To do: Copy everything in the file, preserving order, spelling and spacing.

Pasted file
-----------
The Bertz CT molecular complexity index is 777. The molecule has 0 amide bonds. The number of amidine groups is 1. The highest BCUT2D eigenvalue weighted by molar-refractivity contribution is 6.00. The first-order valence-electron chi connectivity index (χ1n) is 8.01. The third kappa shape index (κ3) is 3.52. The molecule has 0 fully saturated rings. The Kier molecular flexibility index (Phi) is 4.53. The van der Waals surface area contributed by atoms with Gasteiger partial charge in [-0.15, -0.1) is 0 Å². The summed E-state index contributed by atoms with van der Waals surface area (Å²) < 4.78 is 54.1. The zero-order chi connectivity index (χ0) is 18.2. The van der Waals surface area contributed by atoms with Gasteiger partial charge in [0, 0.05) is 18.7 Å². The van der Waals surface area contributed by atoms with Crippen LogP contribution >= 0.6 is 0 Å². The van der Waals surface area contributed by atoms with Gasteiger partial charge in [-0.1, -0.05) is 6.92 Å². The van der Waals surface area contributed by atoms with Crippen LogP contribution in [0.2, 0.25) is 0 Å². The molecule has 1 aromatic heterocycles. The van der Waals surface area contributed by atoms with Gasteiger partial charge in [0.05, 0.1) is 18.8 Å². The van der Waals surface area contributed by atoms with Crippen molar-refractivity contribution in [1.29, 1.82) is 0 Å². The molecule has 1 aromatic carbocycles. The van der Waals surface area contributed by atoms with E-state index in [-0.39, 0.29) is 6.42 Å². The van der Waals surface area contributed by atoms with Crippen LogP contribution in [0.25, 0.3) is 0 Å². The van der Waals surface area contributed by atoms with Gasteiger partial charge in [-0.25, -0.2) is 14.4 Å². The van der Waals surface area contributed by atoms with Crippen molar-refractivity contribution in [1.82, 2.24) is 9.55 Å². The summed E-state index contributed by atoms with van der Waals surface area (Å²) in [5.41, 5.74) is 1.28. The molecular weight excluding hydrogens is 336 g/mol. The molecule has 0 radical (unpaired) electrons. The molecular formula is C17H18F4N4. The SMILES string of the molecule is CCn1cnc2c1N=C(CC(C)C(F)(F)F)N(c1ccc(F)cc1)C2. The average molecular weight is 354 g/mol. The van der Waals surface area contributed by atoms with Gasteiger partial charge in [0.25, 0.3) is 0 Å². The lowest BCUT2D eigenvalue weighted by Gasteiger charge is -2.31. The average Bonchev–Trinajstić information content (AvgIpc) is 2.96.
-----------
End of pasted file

The Bertz CT molecular complexity index is 777. The molecule has 0 amide bonds. The number of amidine groups is 1. The highest BCUT2D eigenvalue weighted by molar-refractivity contribution is 6.00. The first-order valence-electron chi connectivity index (χ1n) is 8.01. The third kappa shape index (κ3) is 3.52. The molecule has 0 fully saturated rings. The Kier molecular flexibility index (Phi) is 4.53. The van der Waals surface area contributed by atoms with Gasteiger partial charge in [-0.15, -0.1) is 0 Å². The summed E-state index contributed by atoms with van der Waals surface area (Å²) < 4.78 is 54.1. The zero-order chi connectivity index (χ0) is 18.2. The van der Waals surface area contributed by atoms with Gasteiger partial charge in [0, 0.05) is 18.7 Å². The van der Waals surface area contributed by atoms with Crippen LogP contribution >= 0.6 is 0 Å². The van der Waals surface area contributed by atoms with Gasteiger partial charge in [-0.1, -0.05) is 6.92 Å². The van der Waals surface area contributed by atoms with Crippen LogP contribution in [0.2, 0.25) is 0 Å². The molecule has 1 aromatic heterocycles. The van der Waals surface area contributed by atoms with Gasteiger partial charge in [0.05, 0.1) is 18.8 Å². The van der Waals surface area contributed by atoms with Crippen molar-refractivity contribution in [1.29, 1.82) is 0 Å². The molecule has 1 aromatic carbocycles. The van der Waals surface area contributed by atoms with E-state index in [-0.39, 0.29) is 6.42 Å². The van der Waals surface area contributed by atoms with Crippen LogP contribution in [0.25, 0.3) is 0 Å². The van der Waals surface area contributed by atoms with Gasteiger partial charge in [-0.25, -0.2) is 14.4 Å². The van der Waals surface area contributed by atoms with Crippen molar-refractivity contribution in [1.82, 2.24) is 9.55 Å². The summed E-state index contributed by atoms with van der Waals surface area (Å²) in [5.41, 5.74) is 1.28. The molecular weight excluding hydrogens is 336 g/mol. The molecule has 0 radical (unpaired) electrons. The molecular formula is C17H18F4N4. The SMILES string of the molecule is CCn1cnc2c1N=C(CC(C)C(F)(F)F)N(c1ccc(F)cc1)C2. The average molecular weight is 354 g/mol. The van der Waals surface area contributed by atoms with Gasteiger partial charge in [0.25, 0.3) is 0 Å². The lowest BCUT2D eigenvalue weighted by Gasteiger charge is -2.31. The average Bonchev–Trinajstić information content (AvgIpc) is 2.96.